Thursday, 29 September 2011

A Week To Remember

This week is Banned Books Week? Shame on me for not noticing.

Could it just be some mental fatigue on my part, the blasé-ness of living for so long in a country where the media is controlled and policed, to the point where everyone starts to self-censor their opinions?

No, I'm not Singaporean. But thanks for asking.

Banned Books Week, says Molly Raphael, President of the American Library Association, is a reminder that one's freedom to read should not be taken for granted. She suggests that one will not be aware of the significance of this freedom until books start disappearing, e.g. banned.

I suppose it can be argued that censorship of reading material is ineffective or insignificant in countries where the populace doesn't have a reputation for being voracious readers of Everything Under the Sun. But Ms Raphael thinks differently.

...Such censorship matters to those who no longer can exercise the right to choose what they read for themselves. It matters to those in the community that cannot afford books or a computer, and for whom the library is a lifeline to the Internet and the printed word. And it matters to all of us who care about protecting our rights and our freedoms and who believe that no one should be able to forbid others in their community from reading a book because that book doesn't comport with their views, opinions, or morality.

Suddenly, her message becomes clear. Had her article been banned or blocked, I wouldn't have learnt a new word: com·port, which means 1) conduct oneself; behave or 2) accord with; agree with.

New words may not be a good reason to abolish book bans, and some may argue away many of the reasons given for the total freedom to read anything. As we have learned, book bans don't always accomplish their aims.

Public hanging
For writing a book that criticised the Singaporean judicial system and its seemingly arbitrary application of the death penalty, mostly in drug trafficking cases, British journalist Alan Shadrake was found guilty of contempt of court and sentenced to six weeks in prison.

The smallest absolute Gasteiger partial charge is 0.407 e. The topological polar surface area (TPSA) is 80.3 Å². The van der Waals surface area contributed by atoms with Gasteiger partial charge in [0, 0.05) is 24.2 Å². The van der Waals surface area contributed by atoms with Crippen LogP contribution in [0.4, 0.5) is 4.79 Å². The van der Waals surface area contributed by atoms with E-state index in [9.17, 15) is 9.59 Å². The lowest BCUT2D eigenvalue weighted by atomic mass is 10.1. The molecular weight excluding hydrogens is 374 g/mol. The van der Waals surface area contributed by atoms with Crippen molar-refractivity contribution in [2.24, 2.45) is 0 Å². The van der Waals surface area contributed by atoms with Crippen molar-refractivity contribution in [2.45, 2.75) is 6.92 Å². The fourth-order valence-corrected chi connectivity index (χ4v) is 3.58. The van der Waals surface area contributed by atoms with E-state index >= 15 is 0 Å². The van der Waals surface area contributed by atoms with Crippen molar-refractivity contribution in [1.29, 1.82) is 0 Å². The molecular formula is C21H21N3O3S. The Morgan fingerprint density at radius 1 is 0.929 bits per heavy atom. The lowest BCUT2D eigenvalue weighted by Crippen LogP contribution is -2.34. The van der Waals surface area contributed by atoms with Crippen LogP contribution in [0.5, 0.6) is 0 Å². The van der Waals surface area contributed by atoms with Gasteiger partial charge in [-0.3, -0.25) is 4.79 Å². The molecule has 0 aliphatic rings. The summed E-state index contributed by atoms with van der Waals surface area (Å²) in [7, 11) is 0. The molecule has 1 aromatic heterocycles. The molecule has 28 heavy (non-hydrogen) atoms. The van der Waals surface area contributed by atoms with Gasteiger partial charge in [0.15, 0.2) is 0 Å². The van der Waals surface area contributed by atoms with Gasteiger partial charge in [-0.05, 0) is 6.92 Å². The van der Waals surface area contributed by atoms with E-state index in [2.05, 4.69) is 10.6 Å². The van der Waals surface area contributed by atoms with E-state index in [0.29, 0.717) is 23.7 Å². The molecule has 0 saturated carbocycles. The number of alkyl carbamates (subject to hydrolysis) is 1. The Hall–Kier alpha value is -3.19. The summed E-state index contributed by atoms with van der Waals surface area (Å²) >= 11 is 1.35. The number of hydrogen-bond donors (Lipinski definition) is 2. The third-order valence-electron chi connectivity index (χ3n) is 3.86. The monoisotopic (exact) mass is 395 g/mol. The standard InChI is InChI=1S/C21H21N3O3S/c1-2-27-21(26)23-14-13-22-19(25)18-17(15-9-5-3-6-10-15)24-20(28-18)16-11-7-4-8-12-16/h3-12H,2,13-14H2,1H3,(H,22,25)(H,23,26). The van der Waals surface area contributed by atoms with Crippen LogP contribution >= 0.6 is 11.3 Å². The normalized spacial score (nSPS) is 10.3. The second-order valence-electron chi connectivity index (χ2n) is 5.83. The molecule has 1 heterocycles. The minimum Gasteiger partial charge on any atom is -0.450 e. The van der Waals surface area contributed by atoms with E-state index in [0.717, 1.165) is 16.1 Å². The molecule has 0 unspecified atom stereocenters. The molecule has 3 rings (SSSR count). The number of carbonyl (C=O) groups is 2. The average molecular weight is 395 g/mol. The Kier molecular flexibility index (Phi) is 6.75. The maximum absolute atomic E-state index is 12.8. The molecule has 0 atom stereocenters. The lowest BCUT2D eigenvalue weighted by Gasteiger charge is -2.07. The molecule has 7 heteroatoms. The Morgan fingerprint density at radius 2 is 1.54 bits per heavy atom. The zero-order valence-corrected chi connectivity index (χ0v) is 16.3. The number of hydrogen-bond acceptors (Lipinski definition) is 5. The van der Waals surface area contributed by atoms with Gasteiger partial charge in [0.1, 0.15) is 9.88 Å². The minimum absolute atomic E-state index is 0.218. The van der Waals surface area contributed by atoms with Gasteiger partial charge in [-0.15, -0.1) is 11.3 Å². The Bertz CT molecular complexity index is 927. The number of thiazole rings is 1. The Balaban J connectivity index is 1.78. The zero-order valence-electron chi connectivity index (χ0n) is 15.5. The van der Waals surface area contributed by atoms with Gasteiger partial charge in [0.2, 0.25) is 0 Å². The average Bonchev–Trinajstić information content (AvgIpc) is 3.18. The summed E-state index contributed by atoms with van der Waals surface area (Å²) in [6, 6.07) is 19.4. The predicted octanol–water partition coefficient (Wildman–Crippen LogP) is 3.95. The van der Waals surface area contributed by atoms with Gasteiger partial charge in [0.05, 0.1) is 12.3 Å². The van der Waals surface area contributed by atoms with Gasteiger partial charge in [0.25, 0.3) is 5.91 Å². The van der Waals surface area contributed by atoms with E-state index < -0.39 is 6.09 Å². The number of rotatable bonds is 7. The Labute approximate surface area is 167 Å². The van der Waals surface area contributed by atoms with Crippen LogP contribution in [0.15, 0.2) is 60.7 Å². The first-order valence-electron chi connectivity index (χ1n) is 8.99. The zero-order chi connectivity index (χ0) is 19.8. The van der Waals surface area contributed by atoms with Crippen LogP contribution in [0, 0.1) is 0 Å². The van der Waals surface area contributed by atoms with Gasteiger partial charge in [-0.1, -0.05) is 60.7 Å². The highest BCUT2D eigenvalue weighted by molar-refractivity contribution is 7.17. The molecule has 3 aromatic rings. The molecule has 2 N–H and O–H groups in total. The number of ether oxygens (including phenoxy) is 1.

Though Once a Jolly Hangman wasn't banned outright, the advisory issued by Singapore's censors put the fear of Harry Lee into book sellers. You can't buy the book in Singapore, but I suspect Malaysian book sellers stocked it up with a certain amount of glee.

The book has seen four print runs and sold about 6,000 copies as of last year, making it the Strategic Information and Research Development Centre's (SIRD) top selling title. It still drifts in and out of MPH's list of best-selling non-fiction.

Royal smash
Sometime ago, a book about then Princess (now Empress) Masako raised the hackles of the Japanese establishment, including the shadowy Imperial Household Agency. Once could perhaps understand why something called Princess Masako: Prisoner of the Chrysanthemum Throne would not be warmly received in the Land of the Rising Sun.

An edition of the book, apparently sanitised for the Japanese market, was eventually not published. The author, Australian freelance journo Ben Hills, seemed glad about that. "Their version of my book was something I'd have been ashamed to see my name on the cover of," he said.

Publishers outside Japan, however, were interested. At one time, Princess Masako topped's list of best-selling foreign-language books, ahead of the new Harry Potter (back then) and the Sports Illustrated swimsuit edition. When he tossed the phrase "shooting themselves in the foot", you can almost hear the bullet go in.

North of our borders, an American citizen of Thai birth became among the latest to run afoul of Thailand's strict lese majeste laws with a blog post that had translations from a book the country had banned. Look for "Paul M Handley, US freelance journalist" (see a pattern here?) on the Google to learn more.

Body snatching
Mid 2010, copies of a book billed as the first "Malaysian queer anthology" were seized by the Home Ministry. Published a year earlier by Amir Muhammad's MataHari Books, Body 2 Body was a collection of stories about the Malaysian gay community. About 2,900 copies had been sold since publication and the publisher has stated there will be no reprints.

At the time, given the vigour in which the Home Ministry moves to contain various subversive elements in the media, the one-year lag was kind of surprising.

I'm certain interest in that book peaked around the time the news came out.

We are the power
It's quite plain that book bans suck, mostly because they don't really work, and when they do, not very well. Now that books are going digital, it would be interesting to see how the book bans of the future will be implemented. Will this also affect the much-touted no-censorship pledge for the Internet in Malaysia?

Governments and institutions will always ban books, and although we may not agree with the rationales for banning books, we should nevertheless respect the decision and the laws behind it.

A nation and society is ultimately responsible for its own growth, and that growth - and change - must come from within to really work. We'll just have to hope that people of, say, Thailand, will eventually see that there's no need for such harsh laws to protect their monarchy.

Words, like images, draw their power from the reactions of those who read or view them.

The fate of the books we read is determined by our responses to their contents.

For the time being, all we can do, in our own backyard, is to read more, and be thankful for the books we can access. And learn to control our reactions to published ideas and opinions that may offend or disturb us. If we can do that, the "subversive" nature of many books would vanish.


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